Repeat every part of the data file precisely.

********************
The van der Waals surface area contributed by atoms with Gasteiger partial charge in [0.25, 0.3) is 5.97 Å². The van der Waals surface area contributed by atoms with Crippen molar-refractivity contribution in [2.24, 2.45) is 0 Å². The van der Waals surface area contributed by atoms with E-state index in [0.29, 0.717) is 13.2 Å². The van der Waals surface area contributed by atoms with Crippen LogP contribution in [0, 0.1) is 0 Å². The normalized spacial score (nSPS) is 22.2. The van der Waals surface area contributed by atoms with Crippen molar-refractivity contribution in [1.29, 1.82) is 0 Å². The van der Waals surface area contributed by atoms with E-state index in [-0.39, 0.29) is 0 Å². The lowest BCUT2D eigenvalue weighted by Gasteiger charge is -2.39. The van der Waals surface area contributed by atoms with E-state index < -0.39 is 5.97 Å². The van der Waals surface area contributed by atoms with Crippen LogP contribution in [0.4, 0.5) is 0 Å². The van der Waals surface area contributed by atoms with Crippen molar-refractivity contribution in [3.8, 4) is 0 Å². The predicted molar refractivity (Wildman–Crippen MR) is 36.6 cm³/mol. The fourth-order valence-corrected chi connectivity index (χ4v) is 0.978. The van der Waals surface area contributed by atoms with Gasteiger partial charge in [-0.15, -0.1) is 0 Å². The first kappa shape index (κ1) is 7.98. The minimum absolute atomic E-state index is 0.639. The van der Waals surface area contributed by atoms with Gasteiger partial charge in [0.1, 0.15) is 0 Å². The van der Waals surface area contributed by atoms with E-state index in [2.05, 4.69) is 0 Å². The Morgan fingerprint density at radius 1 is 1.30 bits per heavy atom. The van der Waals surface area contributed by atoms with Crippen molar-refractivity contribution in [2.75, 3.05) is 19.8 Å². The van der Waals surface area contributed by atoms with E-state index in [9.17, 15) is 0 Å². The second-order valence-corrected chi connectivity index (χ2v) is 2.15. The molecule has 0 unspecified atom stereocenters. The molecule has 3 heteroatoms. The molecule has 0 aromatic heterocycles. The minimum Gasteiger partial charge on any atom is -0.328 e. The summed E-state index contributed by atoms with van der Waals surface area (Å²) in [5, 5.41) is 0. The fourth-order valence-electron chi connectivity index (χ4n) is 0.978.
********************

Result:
The van der Waals surface area contributed by atoms with Gasteiger partial charge in [0.25, 0.3) is 5.97 Å². The van der Waals surface area contributed by atoms with Crippen molar-refractivity contribution in [2.24, 2.45) is 0 Å². The van der Waals surface area contributed by atoms with E-state index in [0.29, 0.717) is 13.2 Å². The van der Waals surface area contributed by atoms with Crippen LogP contribution in [0, 0.1) is 0 Å². The normalized spacial score (nSPS) is 22.2. The van der Waals surface area contributed by atoms with Crippen molar-refractivity contribution in [1.29, 1.82) is 0 Å². The van der Waals surface area contributed by atoms with E-state index in [-0.39, 0.29) is 0 Å². The lowest BCUT2D eigenvalue weighted by Gasteiger charge is -2.39. The van der Waals surface area contributed by atoms with E-state index < -0.39 is 5.97 Å². The van der Waals surface area contributed by atoms with Crippen LogP contribution in [0.4, 0.5) is 0 Å². The van der Waals surface area contributed by atoms with Crippen molar-refractivity contribution in [3.8, 4) is 0 Å². The predicted molar refractivity (Wildman–Crippen MR) is 36.6 cm³/mol. The fourth-order valence-corrected chi connectivity index (χ4v) is 0.978. The van der Waals surface area contributed by atoms with Gasteiger partial charge in [-0.15, -0.1) is 0 Å². The first kappa shape index (κ1) is 7.98. The minimum absolute atomic E-state index is 0.639. The van der Waals surface area contributed by atoms with Gasteiger partial charge in [0.1, 0.15) is 0 Å². The van der Waals surface area contributed by atoms with E-state index in [2.05, 4.69) is 0 Å². The Morgan fingerprint density at radius 1 is 1.30 bits per heavy atom. The van der Waals surface area contributed by atoms with Crippen molar-refractivity contribution in [2.75, 3.05) is 19.8 Å². The van der Waals surface area contributed by atoms with E-state index in [9.17, 15) is 0 Å². The second-order valence-corrected chi connectivity index (χ2v) is 2.15. The molecule has 0 unspecified atom stereocenters. The molecule has 3 heteroatoms. The molecule has 0 aromatic heterocycles. The minimum Gasteiger partial charge on any atom is -0.328 e. The summed E-state index contributed by atoms with van der Waals surface area (Å²) in [5, 5.41) is 0. The fourth-order valence-electron chi connectivity index (χ4n) is 0.978.